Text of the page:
LRCA Information & Events

Neighborhood Watch

To join the LRCA Neighborhood Watch or for more information, contact Jon Parker at

What is the goal of the Neighborhood Watch?

The LRCA Neighborhood Watch, the second oldest in Fairfax County, works to keep our community apprised of safety concerns and improve the quality of life in our neighborhood. To support those goals the Neighborhood Watch conducts regular patrols of our neighborhood.

What is Neighborhood Watch?

We are not a police force, nor do we have any formal link to the state or local government. We are all your friends and neighbors, and we patrol the neighborhood during the weekends through most of the year to help let everyone know that this community cares about its families. A commitment to be a member of the Neighborhood Watch only requires about 2 hours of your time every 3 to 4 months.

How can I get involved?

Most important, you can just be a good neighbor. Get to know your neighbors. If something unusual happens on your street, call the Fairfax County Police non-emergency number at 703-691-2131. The police are happy to investigate anything suspicious or unusual. Of course, in the event of a life-threatening emergency, call 911. If you would like to participate more fully in the activities of the LRCA Board or the Neighborhood Watch, contact your board member or the Neighborhood Watch Commander—Jon Parker at

From the Fairfax County Police Website:
  • Be alert for strangers in your neighborhood! So many burglaries could be stopped or prevented if only more people would report suspicious happenings.
  • Notify the police immediately of any suspicious people, trucks or cars in the neighborhood. Don't worry about being a nuisance. Your police department will welcome your call and the opportunity to prevent a burglary. Remember, your belongings are yours; keeping them out of the hands of burglars and thieves is your responsibility.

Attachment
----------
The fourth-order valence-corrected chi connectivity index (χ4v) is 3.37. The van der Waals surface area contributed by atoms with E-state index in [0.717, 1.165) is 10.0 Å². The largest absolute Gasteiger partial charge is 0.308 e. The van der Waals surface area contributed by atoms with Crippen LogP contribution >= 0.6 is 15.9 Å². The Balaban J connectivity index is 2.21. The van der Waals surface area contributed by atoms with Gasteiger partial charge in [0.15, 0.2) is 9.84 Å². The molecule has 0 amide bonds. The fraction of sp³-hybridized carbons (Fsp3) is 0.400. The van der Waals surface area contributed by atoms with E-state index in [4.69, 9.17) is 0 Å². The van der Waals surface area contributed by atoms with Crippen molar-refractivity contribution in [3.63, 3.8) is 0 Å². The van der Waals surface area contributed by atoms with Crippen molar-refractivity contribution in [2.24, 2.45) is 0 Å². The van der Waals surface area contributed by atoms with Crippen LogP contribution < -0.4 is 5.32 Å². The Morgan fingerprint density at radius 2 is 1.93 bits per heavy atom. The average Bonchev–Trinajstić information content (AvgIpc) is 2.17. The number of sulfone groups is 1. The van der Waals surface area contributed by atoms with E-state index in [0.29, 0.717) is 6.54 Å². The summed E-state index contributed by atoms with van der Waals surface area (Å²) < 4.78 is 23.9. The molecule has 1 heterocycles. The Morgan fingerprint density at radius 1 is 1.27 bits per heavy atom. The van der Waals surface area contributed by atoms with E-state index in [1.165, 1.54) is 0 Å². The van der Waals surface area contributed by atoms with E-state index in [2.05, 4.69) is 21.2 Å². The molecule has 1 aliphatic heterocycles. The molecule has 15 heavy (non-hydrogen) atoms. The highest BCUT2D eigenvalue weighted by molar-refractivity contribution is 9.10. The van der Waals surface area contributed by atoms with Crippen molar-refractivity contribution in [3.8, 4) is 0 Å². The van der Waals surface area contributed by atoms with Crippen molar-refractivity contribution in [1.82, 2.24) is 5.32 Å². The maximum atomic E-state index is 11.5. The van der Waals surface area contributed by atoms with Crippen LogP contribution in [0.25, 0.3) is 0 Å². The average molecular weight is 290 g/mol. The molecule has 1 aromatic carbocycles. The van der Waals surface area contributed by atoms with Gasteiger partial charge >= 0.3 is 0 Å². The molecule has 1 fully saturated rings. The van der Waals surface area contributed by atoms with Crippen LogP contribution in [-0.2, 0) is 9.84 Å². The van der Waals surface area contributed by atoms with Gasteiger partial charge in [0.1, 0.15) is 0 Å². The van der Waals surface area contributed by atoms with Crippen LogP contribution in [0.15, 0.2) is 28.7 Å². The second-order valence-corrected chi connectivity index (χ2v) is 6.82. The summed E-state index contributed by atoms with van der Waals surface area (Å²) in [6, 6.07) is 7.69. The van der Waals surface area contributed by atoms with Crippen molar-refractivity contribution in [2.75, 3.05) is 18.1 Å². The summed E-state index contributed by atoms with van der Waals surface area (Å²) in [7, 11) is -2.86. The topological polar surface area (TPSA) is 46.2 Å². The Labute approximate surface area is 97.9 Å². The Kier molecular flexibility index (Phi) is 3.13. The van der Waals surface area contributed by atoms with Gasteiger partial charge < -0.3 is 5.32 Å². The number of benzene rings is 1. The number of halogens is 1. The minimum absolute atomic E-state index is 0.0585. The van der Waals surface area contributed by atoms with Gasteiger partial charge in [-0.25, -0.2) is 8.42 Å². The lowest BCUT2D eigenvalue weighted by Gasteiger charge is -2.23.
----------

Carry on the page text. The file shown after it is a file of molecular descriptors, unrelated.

• Vandalism to homes, automobiles and other property is a major problem throughout Fairfax County. Help your neighbors and yourself by taking part in NEIGHBORHOOD WATCH!

Fairfax County Police officers can help you develop security measures for your own home. A qualified, trained police officer will inspect the locks, doors, and windows of your home, and review landscaping and other factors that might make your home a target for burglary. The officers will then make recommendations for improving your home’s security. Police officers can also instruct you on how to make an inventory of your valuables and mark them so they can be identified if stolen. Property identification discourages thieves and makes fencing of stolen property more difficult. To schedule a free home security inspection, call the West Springfield District Police Station on Rolling Road (703-644-7377).


DO make your home look like you’re there. Timers that turn lights off and on give your home a “lived-in look” when you’re gone.

DO have good locks. A high-quality, one-inch deadbolt lock on every outside door is a basic requirement.

DON’T leave your home unlocked, even for a brief trip to the store or a visit to the neighbor across the street.

DON’T hide a key outside your home. Leave the extra key with a trusted neighbor or friend. If you have deadbolt cylinder locks, you must use a key to lock the door, and can’t possibly lock yourself out.

DON’T put a name or address tag on your house or car keys. That’s an open invitation to an unwelcome visitor should you ever lose your keys.

DO plug a radio into a timer and set it to go on when you’re away. Set the radio to all-talk station, leave the volume low, and give a would-be burglar the impression you’re talking to someone. Light and noise are burglars’ worst enemies.

DO lock your car at night, and park it in the driveway or garage.

DO have the local police conduct a free home security inspection and be an active participant in Neighborhood Watch.